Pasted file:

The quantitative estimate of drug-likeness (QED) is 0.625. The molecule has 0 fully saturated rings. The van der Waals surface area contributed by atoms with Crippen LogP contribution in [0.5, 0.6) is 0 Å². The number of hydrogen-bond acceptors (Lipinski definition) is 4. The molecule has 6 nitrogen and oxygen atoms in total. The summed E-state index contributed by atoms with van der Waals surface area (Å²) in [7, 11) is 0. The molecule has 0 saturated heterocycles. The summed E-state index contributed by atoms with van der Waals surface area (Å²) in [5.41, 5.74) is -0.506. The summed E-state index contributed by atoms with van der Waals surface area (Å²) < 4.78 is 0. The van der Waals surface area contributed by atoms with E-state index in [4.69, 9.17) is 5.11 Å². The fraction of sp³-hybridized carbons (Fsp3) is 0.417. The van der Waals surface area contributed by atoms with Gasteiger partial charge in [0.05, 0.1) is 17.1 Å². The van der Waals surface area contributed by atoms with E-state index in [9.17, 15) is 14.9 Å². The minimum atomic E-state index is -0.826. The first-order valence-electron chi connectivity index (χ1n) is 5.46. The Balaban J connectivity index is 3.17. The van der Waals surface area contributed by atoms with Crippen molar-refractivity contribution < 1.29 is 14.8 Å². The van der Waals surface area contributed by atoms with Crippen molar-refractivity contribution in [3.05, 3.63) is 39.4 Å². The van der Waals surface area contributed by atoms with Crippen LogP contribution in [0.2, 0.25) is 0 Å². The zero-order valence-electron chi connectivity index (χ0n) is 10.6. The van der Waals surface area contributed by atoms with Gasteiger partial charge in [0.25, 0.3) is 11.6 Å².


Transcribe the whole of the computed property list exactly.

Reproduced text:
The quantitative estimate of drug-likeness (QED) is 0.625. The molecule has 0 fully saturated rings. The van der Waals surface area contributed by atoms with Crippen LogP contribution in [0.5, 0.6) is 0 Å². The number of hydrogen-bond acceptors (Lipinski definition) is 4. The molecule has 6 nitrogen and oxygen atoms in total. The summed E-state index contributed by atoms with van der Waals surface area (Å²) in [7, 11) is 0. The molecule has 0 saturated heterocycles. The summed E-state index contributed by atoms with van der Waals surface area (Å²) in [5.41, 5.74) is -0.506. The summed E-state index contributed by atoms with van der Waals surface area (Å²) < 4.78 is 0. The van der Waals surface area contributed by atoms with E-state index in [4.69, 9.17) is 5.11 Å². The fraction of sp³-hybridized carbons (Fsp3) is 0.417. The van der Waals surface area contributed by atoms with Gasteiger partial charge in [0.05, 0.1) is 17.1 Å². The van der Waals surface area contributed by atoms with E-state index in [9.17, 15) is 14.9 Å². The minimum atomic E-state index is -0.826. The first-order valence-electron chi connectivity index (χ1n) is 5.46. The Balaban J connectivity index is 3.17. The van der Waals surface area contributed by atoms with Crippen molar-refractivity contribution < 1.29 is 14.8 Å². The van der Waals surface area contributed by atoms with Crippen molar-refractivity contribution in [3.05, 3.63) is 39.4 Å². The van der Waals surface area contributed by atoms with Crippen LogP contribution in [0.2, 0.25) is 0 Å². The zero-order valence-electron chi connectivity index (χ0n) is 10.6. The van der Waals surface area contributed by atoms with Gasteiger partial charge in [0.25, 0.3) is 11.6 Å².